The history of forceps became inextricably linked to the Chamberlen surgeons, especially the brothers mentioned above, Peter Chamberlen the Elder (1560-1631) and Peter Chamberlen the Younger (1572-1626). The Chamberlen family were French Huguenots who emigrated to England in 1569 and became prominent in their field. (Still, no one really knows which of them created the design for their famous forceps.) Peter the Elder served as a physician to Queen Anne, the wife of King James I, and later to Queen Henrietta Maria, the wife of King Charles I. His younger brother was appointed the royal physician to both King James I and King Charles I. But it was their newly designed forceps that cemented their fame.
A Family Secret
For over a century, the design of this tool was a closely guarded secret since the Chamberlen brothers realised how their forceps set them apart from other medical practitioners, be they midwives, physicians, or surgeons. Before forceps, the situation was difficult for babies who were stuck in the birth canal. Sometimes surgeons were called to remove them with hooks, often in pieces, in the hope of saving the mother.
When the Chamberlens were called to attend difficult births, the brothers brought their forceps in a large (and locked) box. No one was allowed to see the instrument, not even the person giving birth. The labouring mother was usually blindfolded, and all others present were removed from the room. As soon as the baby was born, the secret tool was hidden away in its box once more.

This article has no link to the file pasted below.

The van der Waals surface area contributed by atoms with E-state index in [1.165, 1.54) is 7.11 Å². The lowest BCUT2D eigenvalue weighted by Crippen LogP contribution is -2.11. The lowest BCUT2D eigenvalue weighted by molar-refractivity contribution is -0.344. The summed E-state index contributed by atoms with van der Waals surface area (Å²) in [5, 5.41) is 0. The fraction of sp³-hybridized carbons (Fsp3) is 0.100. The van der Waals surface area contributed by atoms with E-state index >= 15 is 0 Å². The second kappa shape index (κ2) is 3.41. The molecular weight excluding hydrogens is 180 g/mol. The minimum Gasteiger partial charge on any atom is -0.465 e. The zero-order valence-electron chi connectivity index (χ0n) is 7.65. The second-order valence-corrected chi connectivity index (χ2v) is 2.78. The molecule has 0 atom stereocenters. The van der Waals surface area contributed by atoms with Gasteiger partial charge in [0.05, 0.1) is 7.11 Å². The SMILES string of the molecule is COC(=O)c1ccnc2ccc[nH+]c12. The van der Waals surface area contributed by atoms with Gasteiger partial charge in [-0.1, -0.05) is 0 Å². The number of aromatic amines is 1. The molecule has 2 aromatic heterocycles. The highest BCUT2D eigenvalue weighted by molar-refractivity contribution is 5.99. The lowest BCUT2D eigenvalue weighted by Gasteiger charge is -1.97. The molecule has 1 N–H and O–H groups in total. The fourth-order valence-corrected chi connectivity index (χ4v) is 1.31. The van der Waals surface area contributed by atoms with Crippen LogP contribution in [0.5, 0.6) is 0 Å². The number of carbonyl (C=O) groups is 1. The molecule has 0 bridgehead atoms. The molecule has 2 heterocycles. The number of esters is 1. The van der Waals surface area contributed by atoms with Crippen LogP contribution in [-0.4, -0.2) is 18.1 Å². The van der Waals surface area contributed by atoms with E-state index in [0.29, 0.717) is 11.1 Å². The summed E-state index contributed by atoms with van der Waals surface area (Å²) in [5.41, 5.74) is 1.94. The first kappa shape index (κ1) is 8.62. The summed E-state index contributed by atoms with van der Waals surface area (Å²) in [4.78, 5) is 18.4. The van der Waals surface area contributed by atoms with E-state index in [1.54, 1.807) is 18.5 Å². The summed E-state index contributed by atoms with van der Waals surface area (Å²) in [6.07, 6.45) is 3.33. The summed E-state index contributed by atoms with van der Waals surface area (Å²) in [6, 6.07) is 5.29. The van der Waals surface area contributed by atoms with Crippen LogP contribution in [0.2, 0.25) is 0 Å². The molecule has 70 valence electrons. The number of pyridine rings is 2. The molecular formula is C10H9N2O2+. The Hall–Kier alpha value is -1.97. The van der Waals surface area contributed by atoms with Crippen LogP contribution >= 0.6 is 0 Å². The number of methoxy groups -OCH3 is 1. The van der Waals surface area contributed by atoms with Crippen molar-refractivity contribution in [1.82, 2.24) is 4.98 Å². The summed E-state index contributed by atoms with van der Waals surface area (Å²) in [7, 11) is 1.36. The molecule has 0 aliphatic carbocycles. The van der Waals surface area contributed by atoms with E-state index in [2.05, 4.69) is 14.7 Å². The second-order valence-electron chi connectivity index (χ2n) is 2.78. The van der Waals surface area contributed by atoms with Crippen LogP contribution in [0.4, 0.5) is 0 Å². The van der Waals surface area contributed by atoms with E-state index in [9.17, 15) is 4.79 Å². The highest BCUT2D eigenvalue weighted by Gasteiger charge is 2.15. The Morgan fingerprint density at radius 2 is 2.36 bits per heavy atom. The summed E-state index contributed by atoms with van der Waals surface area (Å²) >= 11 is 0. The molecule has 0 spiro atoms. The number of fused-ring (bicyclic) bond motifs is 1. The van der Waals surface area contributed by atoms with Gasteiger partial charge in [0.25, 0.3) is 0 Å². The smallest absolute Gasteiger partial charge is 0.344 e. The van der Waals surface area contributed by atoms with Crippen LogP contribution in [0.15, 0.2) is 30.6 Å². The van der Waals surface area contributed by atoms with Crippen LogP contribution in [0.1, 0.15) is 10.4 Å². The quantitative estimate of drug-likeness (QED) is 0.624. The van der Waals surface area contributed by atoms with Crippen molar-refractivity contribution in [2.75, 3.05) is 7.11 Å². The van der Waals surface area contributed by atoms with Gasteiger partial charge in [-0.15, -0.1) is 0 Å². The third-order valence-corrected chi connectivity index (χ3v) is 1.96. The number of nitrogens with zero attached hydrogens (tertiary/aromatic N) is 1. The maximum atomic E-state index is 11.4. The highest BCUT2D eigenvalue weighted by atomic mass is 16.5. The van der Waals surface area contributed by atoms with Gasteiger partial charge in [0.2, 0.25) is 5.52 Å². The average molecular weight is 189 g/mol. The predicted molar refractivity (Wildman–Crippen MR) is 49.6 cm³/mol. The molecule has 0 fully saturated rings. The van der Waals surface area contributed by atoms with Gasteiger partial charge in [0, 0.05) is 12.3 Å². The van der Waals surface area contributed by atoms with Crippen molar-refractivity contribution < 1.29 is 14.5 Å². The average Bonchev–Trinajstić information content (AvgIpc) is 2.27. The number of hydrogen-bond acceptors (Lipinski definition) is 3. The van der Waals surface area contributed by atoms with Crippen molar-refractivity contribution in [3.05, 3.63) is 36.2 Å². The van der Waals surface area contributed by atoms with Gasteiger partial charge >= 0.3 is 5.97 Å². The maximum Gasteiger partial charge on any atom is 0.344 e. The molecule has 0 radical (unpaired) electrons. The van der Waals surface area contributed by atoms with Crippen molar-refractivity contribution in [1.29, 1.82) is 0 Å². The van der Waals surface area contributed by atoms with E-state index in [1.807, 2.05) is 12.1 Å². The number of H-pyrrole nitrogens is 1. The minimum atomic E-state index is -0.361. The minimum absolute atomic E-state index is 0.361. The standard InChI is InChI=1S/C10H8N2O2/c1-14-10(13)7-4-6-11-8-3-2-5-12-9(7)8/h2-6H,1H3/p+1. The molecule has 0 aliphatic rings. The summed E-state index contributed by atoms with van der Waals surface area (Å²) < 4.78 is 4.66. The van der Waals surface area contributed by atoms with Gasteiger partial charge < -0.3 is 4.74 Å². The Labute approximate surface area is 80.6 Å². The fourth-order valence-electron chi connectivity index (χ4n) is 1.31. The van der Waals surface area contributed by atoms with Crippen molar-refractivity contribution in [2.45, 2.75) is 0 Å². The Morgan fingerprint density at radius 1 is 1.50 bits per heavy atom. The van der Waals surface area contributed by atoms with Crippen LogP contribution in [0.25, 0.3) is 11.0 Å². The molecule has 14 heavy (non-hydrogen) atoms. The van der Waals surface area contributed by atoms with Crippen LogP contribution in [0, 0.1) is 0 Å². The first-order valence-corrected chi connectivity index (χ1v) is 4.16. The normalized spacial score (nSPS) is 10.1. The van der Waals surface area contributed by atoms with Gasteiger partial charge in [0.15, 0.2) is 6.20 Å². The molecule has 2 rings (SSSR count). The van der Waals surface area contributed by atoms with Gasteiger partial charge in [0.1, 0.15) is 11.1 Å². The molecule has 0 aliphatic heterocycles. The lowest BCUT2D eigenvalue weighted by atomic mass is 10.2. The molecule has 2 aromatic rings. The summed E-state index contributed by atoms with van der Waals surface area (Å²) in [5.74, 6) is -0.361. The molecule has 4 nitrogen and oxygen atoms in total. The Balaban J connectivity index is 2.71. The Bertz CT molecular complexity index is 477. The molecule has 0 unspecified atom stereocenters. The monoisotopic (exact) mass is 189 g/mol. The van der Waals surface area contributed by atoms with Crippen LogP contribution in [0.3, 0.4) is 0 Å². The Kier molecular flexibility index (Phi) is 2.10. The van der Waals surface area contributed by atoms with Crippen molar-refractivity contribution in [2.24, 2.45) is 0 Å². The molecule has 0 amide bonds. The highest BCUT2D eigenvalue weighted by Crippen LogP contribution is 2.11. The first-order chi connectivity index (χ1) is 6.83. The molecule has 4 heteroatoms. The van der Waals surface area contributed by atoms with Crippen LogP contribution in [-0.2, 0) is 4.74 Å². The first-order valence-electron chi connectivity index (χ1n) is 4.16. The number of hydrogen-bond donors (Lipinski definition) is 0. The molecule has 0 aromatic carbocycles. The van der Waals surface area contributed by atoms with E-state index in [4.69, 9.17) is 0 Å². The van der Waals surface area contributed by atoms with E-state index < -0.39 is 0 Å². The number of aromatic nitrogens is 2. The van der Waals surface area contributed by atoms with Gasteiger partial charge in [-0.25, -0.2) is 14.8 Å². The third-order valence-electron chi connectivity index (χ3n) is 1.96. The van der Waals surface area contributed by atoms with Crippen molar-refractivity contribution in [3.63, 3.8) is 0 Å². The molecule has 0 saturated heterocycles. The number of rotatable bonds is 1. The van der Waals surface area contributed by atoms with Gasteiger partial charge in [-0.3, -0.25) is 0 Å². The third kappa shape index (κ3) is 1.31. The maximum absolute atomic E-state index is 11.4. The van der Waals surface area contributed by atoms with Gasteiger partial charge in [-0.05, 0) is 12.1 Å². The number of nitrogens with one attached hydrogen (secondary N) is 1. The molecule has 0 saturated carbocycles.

What made the Chamberlen forceps so unique was its unique, ‘gentler’ design: the blades were curved (imagine soup ladles), to conform to the baby’s head, minimising the risk of injury during the extraction. Crucially, the blades could be locked together at the handles with a spring, after being inserted separately, facilitating the delivery. Plus, being made of steel, their forceps were easy to clean.